Brenneman said there has been some resurgence in segments of the luxury market, such as in parts of Georgetown, "but by this I mean we actually have a few buyers." These tend to be "wheeler-dealers," he added.

"There is no question that the luxury market has slowed, though it was one of the last to be hit," said Robert Snider, president of Snider Bros. Inc. "Many builders are surviving, but I can't honestly say there are any now that haven't been hit."

Even the most exclusive now are feeling the effects of the pinch on the "move-up" market--people selling their homes to buy something bigger or better.

At Foxhall Crescent, the development of half-million-dollar homes on the former Nelson Rockefeller estate off Foxhall Road, buyers of late have been known to worry about someone else's financing more than their own.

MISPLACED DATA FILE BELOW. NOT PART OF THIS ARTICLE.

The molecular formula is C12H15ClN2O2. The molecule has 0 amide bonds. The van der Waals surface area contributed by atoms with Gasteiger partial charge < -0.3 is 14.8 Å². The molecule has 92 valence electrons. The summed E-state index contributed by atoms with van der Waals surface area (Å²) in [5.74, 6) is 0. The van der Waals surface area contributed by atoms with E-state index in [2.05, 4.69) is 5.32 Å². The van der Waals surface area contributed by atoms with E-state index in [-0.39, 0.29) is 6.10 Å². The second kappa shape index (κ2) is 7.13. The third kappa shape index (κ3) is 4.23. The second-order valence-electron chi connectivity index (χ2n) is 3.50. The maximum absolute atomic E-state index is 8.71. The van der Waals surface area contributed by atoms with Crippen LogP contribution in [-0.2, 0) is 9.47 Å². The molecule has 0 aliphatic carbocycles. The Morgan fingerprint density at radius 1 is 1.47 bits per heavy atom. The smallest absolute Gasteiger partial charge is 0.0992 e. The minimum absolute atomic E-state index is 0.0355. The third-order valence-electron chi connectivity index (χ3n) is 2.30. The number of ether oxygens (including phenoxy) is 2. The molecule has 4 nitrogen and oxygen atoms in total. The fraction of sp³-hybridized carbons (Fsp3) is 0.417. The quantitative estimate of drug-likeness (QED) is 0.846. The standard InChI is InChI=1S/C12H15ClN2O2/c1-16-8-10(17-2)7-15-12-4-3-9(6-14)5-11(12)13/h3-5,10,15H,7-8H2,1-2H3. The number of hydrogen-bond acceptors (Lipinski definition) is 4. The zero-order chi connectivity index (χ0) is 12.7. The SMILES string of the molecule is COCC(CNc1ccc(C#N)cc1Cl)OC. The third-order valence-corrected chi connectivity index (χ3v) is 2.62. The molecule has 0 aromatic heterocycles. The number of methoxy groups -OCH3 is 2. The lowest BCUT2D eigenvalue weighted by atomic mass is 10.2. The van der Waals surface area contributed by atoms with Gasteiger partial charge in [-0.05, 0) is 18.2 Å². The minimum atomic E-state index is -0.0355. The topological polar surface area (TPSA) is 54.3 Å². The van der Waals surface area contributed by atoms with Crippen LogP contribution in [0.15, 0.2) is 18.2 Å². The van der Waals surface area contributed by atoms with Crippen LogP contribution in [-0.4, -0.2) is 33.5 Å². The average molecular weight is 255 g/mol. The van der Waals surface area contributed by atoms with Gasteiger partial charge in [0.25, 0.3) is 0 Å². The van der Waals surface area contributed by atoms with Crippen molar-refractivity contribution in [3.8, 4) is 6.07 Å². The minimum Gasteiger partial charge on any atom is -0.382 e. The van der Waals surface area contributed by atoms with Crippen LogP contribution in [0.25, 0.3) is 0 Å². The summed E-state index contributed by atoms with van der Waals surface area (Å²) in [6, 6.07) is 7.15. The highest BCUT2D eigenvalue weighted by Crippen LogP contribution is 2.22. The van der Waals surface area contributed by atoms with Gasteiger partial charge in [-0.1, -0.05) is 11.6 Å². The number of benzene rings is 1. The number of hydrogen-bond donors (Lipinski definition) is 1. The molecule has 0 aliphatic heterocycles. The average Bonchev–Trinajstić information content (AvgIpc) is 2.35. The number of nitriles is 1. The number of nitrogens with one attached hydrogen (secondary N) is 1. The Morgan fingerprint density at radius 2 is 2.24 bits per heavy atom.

One deal was jeopardized not because of the buyer's financing or even that of the buyer's buyer, said sales manager Dagmar Hewitt Burton. It was a result of a chain of financial deals where the fourth would-be homeowner down the line had problems, and eventually the three buyers dependent on that sale got together and found a way to help out, she said.

"It's a snowball effect, and there are all kinds of machinations going on" to deal with it, Burton said.

(Every situation is different, she stressed, however. As an example, she cited one cancellation from a fellow who signed a deal for a Foxhall Crescent home because he was so sure President Reagan was giving him a Cabinet appointment--only to find himself disappointed.)